Safia’s A Safety Ambassador

There are a whole host of potential safety issues that come with working with scaffolding – and no one knows this better than Safia Whitwham.

Safia is an Assistant Site Manager for Osborne on the Gade Valley project near Watford that is strengthening a huge viaduct and applying a new coat of paint.

The viaduct spans railway, roads and a river and a large amount of scaffolding has been erected to accommodate the works.

“We have £2.5m worth of scaffolding on site and part of my role was managing this and reviewing risk assessments and ensuring day-to-day safety is adhered to.” said Safia.
“One thing I found after we started was that people were working overhead but sometimes this wasn’t noticed by people on the ground” said Safia. She found that often people were moving safety barriers to get through as they weren’t sure what they were there for. “To make this element of the works safer, we introduced a marshall”.

When the strengthening plates arrived for unloading, Safia and her team put up signs and held briefings to make sure everyone on site knew the risks and how to avoid problems. This meant that heavy steel plates were hoisted onto the scaffolding and into place without incident.

Safia has seen a lot in her almost five years in civil engineering. But it is the practical experience on site that helps her be a good assistant site manager and safety ambassador. One memory in particular sticks out for her and taught her a valuable lesson. “I was working on a site on Aldershot High Street a few years ago and we had set up an exclusion zone with a diversion route. The diversion was quite long and on a Saturday night, people who had been drinking too much hopped over the fence to try and get through, this was of course incredibly dangerous, despite the fact no work was going on at the time.” She said.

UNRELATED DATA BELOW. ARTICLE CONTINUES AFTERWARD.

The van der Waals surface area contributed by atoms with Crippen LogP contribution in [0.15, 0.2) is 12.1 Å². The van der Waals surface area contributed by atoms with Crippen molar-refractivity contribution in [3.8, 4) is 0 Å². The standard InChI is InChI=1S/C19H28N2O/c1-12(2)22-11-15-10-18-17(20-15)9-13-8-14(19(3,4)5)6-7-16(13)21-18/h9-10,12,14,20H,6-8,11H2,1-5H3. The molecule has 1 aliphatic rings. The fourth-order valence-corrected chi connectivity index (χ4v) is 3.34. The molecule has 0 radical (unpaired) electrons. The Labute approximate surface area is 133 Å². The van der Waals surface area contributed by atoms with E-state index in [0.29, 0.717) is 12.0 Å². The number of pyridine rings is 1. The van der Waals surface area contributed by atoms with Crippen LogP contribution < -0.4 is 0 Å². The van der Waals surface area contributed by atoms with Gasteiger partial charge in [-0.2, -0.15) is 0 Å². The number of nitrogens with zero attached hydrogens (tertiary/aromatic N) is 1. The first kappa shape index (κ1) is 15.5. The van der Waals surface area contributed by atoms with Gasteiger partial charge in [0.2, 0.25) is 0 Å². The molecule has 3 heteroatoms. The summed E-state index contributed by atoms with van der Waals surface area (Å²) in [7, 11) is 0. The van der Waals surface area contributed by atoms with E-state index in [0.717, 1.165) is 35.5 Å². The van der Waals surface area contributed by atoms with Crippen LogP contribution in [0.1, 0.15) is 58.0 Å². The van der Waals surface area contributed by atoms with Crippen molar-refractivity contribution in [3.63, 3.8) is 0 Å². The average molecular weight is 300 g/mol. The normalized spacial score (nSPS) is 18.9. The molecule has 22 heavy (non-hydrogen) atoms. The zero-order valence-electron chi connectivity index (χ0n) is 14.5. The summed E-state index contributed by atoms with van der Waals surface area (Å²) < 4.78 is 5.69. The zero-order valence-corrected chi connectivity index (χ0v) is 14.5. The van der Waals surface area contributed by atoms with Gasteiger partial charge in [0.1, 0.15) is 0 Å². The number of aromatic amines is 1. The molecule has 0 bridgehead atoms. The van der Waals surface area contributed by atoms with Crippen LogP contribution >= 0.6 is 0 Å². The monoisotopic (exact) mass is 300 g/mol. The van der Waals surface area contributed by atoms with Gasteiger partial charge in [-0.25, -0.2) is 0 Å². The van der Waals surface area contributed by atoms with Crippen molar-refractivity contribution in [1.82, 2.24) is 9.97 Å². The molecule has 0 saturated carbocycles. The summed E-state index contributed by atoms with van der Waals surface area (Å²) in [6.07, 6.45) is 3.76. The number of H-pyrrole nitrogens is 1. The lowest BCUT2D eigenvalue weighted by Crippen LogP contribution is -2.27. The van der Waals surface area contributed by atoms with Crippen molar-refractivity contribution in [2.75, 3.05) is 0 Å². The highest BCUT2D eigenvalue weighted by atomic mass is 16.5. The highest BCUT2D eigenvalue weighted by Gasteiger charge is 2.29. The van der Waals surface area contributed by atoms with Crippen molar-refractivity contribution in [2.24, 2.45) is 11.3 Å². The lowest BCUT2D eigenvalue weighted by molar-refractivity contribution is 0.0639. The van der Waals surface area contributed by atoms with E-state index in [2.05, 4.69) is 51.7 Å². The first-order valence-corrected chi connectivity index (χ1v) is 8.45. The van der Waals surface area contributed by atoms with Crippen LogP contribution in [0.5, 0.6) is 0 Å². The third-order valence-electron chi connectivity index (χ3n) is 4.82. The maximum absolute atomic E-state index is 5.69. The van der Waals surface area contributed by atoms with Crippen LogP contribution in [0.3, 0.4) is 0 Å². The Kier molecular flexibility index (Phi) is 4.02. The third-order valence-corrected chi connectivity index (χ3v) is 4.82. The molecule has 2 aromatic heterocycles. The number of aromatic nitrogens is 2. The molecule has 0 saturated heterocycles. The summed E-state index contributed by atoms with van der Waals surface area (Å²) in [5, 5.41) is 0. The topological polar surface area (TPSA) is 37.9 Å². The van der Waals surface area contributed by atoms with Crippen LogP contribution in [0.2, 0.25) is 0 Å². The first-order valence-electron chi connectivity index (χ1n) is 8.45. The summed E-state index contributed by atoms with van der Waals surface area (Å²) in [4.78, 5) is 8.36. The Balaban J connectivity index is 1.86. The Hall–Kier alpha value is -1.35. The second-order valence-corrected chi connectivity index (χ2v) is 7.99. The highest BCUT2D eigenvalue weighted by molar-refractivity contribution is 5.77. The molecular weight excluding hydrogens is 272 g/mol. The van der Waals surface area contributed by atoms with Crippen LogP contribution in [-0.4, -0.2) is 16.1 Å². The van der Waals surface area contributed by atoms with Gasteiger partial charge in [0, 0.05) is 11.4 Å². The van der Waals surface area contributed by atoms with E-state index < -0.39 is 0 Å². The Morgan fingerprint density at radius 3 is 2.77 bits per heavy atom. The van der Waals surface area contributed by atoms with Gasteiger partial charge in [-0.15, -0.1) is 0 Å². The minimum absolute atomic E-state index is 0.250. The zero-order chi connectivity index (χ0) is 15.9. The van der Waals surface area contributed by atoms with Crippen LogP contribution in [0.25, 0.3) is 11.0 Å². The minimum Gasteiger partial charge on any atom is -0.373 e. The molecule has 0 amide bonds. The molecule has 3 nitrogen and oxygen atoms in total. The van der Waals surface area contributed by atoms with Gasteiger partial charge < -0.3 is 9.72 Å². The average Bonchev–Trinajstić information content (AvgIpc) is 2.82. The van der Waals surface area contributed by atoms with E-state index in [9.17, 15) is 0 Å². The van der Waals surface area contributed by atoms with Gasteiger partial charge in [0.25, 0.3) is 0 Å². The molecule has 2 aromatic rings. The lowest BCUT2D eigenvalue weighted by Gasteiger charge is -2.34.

The lesson taught her to “be prepared and think outside the box” when it comes to potential safety issues.

Safia is in a senior role at Watford and she’s progressed at a fantastic pace. Her Engineering talent makes her a positive role model for young women in an industry that despite year-on-year improvements is still dominated by men. According to campaign group WISE, women accounted for just 11 percent of those in engineering roles in the UK in 2017.

“Originally, I wanted to do something related to sports science, but after a while I realised it wasn’t for me. That’s when I got into engineering and maths, which has led me to where I am now.” Said Safia. Her mum played a huge role in influencing her decision to enter a male-dominated industry. “Mum was a great help. She supported me the whole way”, said Safia.

After studying at university in Southampton, sponsored by her now-employers Osborne, Safia got straight onto site and became more involved with the engineering industry. She was the 2017-18 chair of the Institute of Civil Engineering (ICE) London graduate Group and a former London Graduate of the Year.

Her role at ICE allowed her to make more people aware of what civil engineers do and encouraged others to get into the industry. “I was a diversity ambassador to encourage all genders and races to consider a career in civil engineering.” Said Safia. She also took part in ICE’s Pride celebrations, championing equal rights for the LGBT+ community.”